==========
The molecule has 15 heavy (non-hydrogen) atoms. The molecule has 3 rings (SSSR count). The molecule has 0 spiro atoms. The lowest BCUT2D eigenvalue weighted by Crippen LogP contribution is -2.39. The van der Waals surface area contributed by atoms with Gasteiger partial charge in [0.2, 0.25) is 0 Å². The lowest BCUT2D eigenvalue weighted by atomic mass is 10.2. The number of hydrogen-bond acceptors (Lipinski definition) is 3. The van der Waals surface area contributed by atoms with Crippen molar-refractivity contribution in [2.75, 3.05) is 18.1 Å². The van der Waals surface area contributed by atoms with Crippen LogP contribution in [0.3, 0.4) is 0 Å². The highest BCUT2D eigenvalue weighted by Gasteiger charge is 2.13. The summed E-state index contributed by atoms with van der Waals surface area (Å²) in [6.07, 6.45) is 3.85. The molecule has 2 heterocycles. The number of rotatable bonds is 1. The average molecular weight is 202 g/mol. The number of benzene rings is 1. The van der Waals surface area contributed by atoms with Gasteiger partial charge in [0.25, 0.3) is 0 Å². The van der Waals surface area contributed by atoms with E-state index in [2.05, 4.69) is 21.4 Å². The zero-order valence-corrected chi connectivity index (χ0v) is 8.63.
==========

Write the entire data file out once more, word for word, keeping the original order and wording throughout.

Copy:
The molecule has 15 heavy (non-hydrogen) atoms. The molecule has 3 rings (SSSR count). The molecule has 0 spiro atoms. The lowest BCUT2D eigenvalue weighted by Crippen LogP contribution is -2.39. The van der Waals surface area contributed by atoms with Gasteiger partial charge in [0.2, 0.25) is 0 Å². The lowest BCUT2D eigenvalue weighted by atomic mass is 10.2. The number of hydrogen-bond acceptors (Lipinski definition) is 3. The van der Waals surface area contributed by atoms with Crippen molar-refractivity contribution in [2.75, 3.05) is 18.1 Å². The van der Waals surface area contributed by atoms with Crippen LogP contribution in [0.3, 0.4) is 0 Å². The highest BCUT2D eigenvalue weighted by Gasteiger charge is 2.13. The summed E-state index contributed by atoms with van der Waals surface area (Å²) in [6.07, 6.45) is 3.85. The molecule has 2 heterocycles. The number of rotatable bonds is 1. The average molecular weight is 202 g/mol. The number of benzene rings is 1. The van der Waals surface area contributed by atoms with Gasteiger partial charge in [0.25, 0.3) is 0 Å². The van der Waals surface area contributed by atoms with E-state index in [2.05, 4.69) is 21.4 Å². The zero-order valence-corrected chi connectivity index (χ0v) is 8.63.